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Scarce local inputs trouble Indonesian batik weavers
04
Jan '12
Indonesia's traditional batik weavers are finding it difficult to obtain locally made inputs like textile yarns and colouring agents, which is forcing the majority of the textile producers to use chemical colouring agents, in spite of being aware that these are toxic and even harmful to the environment.

During a discussion on Indonesian cultural heritage, Irma Hutabarat, Chairwoman of Miyara Sumatera Foundation, said in spite of batik textiles forming a part of the country's cultural heritage, not many people are keen on using local textiles.

Ms. Irma said there are some specific kind of batik textiles that are believed to be valuable and such rare pieces representing cultural legacy and art need to be preserved.

Making a mention of Ulos sibolang, she said, the blue-coloured traditional woven fabric hailing from the ethnic of Batak in North Sumatra is now becoming extinct. The fabric has an important place in the life of Batak communities as people of these communities wear it during traditional ceremonies to commemorate the joy of life, she added.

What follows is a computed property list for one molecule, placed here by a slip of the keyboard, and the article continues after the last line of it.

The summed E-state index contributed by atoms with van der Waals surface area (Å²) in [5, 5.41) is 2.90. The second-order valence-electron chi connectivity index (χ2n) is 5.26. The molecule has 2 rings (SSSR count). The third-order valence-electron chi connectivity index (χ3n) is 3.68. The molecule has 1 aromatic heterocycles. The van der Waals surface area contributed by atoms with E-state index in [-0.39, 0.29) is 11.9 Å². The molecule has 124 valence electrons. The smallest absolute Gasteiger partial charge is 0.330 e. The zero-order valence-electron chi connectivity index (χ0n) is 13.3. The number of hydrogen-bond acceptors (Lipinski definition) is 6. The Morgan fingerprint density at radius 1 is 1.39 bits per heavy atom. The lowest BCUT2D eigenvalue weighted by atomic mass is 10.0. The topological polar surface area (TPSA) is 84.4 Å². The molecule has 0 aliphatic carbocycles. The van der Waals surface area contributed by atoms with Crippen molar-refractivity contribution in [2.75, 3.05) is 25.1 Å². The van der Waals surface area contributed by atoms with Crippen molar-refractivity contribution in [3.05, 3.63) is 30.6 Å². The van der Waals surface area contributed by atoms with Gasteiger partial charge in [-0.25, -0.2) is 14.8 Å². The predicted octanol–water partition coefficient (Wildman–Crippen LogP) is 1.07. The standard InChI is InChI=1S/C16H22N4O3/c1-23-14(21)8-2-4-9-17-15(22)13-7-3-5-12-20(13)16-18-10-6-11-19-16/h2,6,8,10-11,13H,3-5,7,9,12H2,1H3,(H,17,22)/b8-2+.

Ulos prepared by Batak etnic community of Toba reflects a different shade of blue than that of the fabric produced by ethnic groups in other regions like Tarutung or Siborong-borong. This is because, while traditional weavers use natural blue dye known as 'indigo', which is obtained from local plants, Toba artisans make use of special blue dye obtained from a different plant variety.

The 'indigo' dye gives the fabric a vibrant look and colour that lasts for several decades.

Ethnic groups from West Sumatra's Minang and South Sumatra's Palembang regions weave traditional woven fabric known as songket from natural red dyes obtained from crushed bark of mangosteen tree. Such naturally dyed fabric has a sustainability of hundreds of years.

Fibre2fashion News Desk - India

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